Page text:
Marshall County
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Steuben Township Biographies

Biographical paragraphs of the residents of Steuben Township, Marshall County, Illinois, as penned by Ellsworth Spencer in Records of the Olden Time, published in 1880.

Willard ODELL

Mr. ODELL was born in Alleghany county, N. Y. in 1847, and located in this county with his parents in 1852. His father purchased the farm Mr. ODELL is now occupying. He married Jane NEWINGHAM in 1867. She was born in Brown county, Ill. Their children are Lewis C., Mary A., W. E., Maud E. and Wilson N. Mrs. ODELL is a member of the Baptist church. He owns 372 acres of land, which he cultivates well and receives good returns. His farm is eligibly situated and very valuable.

L. B. THOMAS

Mr. THOMAS was born in Kentucky and moved from there when a child with his parents and located in Indiana and then to Edgar county, Ill., in 1842. He came to Woodford in 1844, where he learned the carpenter trade which he followed in Metamora, Spring Bay Washington and Marshall until 1850. He started to California with his brother in 1852 and got as far as Missouri, remained there that winter and finally settled permanently and bought a claim and entered other lands. He married Sarah CAMPBELL in 1853. She was born in Missouri. They have three children living - James Monroe, John. W, and Louis W. and two deceased. Mrs. THOMAS died in 1861. He married Elizabeth BISHOP in 1863, born in Ohio. They are members of the M. E. church. He located in this county in 1851 and owns 140 acres of land, well improved.

James CHARLES

Mr. CHARLES was born in Monmouthshire, England, in 1817, and came to the United States in 1851, stopping a while at Danville, Pa., and coming to this county in 1858. He married Mary LLOYD in 1834. She was born in the stme place. She died in 1875 leaving six children - Mary, John, Susan, Sarah A., William and Elizabeth. He owns 81 acres of land in a good state of cultivation. He has one son, a deaf mute, whom he has given a liberal education. The young man is attached to the occupation of farming and is successfully engaged in that business.

Charles SCHULZ

Mr. SCHULZ was born in Prussia in 1824, and came to the United States in 1854 an located in Marshall county. He married Mrs. Barbara BASSETT. (WOLFLA) in 1859, a native of Baden, Germany. She had six children when he married her - John, Mary, Christian and Jacob and two by a still earlier marriage, Henry and Conrad, and by the present marriage three - Elizabeth S., George L. and Fred M. They are members of the Lutheran church. He is a member of the I. O. O. F. He owns 220 acres of land in good state of cultivation. He is hard working, industrious and knows how to make money.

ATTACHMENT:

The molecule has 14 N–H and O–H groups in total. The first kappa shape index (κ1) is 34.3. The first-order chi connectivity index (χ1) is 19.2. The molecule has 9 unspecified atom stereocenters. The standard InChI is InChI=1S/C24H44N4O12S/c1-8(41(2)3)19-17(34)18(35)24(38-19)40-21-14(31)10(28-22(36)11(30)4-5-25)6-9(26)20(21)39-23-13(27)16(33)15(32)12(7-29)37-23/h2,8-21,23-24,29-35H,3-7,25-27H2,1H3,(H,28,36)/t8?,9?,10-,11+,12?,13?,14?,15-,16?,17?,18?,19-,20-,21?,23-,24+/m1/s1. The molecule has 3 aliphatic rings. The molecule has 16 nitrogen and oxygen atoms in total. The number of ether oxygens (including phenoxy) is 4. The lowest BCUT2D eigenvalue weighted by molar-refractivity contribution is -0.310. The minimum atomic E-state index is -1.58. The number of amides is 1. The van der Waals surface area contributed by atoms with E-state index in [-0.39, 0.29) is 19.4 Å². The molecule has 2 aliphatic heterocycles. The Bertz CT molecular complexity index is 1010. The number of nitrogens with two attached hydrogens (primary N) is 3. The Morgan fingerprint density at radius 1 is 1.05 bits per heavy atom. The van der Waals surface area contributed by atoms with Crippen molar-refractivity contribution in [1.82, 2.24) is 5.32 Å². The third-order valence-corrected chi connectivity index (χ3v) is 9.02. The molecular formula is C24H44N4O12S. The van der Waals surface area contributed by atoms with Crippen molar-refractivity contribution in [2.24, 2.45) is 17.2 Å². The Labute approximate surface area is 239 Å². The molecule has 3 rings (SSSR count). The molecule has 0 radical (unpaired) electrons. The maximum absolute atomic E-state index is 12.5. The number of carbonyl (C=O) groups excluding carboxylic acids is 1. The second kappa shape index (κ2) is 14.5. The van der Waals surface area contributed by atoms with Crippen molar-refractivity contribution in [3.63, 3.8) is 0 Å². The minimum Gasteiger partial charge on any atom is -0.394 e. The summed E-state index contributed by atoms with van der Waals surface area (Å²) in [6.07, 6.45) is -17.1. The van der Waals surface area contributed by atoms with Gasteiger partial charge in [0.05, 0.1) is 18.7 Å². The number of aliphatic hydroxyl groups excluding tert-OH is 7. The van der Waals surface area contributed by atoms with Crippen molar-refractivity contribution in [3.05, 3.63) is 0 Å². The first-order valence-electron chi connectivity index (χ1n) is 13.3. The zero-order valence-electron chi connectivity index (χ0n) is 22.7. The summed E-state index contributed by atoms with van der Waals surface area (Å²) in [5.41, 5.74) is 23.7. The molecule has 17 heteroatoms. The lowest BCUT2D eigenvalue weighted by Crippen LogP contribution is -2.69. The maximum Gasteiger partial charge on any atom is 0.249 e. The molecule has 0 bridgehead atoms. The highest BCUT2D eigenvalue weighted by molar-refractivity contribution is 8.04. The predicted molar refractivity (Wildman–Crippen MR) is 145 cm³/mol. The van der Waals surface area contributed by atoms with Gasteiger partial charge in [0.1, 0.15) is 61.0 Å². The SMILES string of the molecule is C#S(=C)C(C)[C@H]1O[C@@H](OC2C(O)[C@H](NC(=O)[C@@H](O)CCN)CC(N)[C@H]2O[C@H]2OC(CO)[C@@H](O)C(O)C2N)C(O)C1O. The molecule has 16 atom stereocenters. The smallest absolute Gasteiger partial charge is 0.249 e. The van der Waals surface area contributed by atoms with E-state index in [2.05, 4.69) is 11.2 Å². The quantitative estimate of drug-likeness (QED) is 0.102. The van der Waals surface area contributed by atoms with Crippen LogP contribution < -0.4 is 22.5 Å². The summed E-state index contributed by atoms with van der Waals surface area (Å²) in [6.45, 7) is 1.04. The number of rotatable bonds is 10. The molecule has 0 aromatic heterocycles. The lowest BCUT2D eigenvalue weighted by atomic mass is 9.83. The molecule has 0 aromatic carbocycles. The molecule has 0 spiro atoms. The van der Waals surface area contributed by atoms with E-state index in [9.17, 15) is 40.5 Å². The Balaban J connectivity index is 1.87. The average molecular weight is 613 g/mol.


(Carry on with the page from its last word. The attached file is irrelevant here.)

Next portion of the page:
Aaron C. FOSDICK

Mr. FOSDICK was born in Washington county, New York, February 28, 1808. He moved to Alleghany county in 1830, and came to Marshall county in 1844. His wife was Alice D. MOON, whom he married in 1827. She was a native of New York also. She died February 13, 1873, leaving seven children - Reeny, Levi, Joel, Delphia, Ruth A. (WEBSTER), Alphea M. and Aaron J. His present wife was a Miss Electa ALLEN - widow CHAPMAN when he married her. She had four children by her first husband - Samuel, Delia, Sophia and Laura. Mrs. FOSDICK was born in Vermont, December 16, 1808. She is a member of the Baptist church. Mr. FOSDICK served as postmaster of Steuben from 1851 until it was abolished at his suggestion in 1865, as he declined to hold the unprofitable office longer. He owns 260 acres of land, having sold 160 some time ago, which made his farm, previous to the sale, 420 acres. His property is in a prosperous state of cultivation, with good improvements. He is one of the oldest settlers of the county, respected by all his acquaintance, and is kind, generous and hospitable.

Mrs. Elizabeth ORR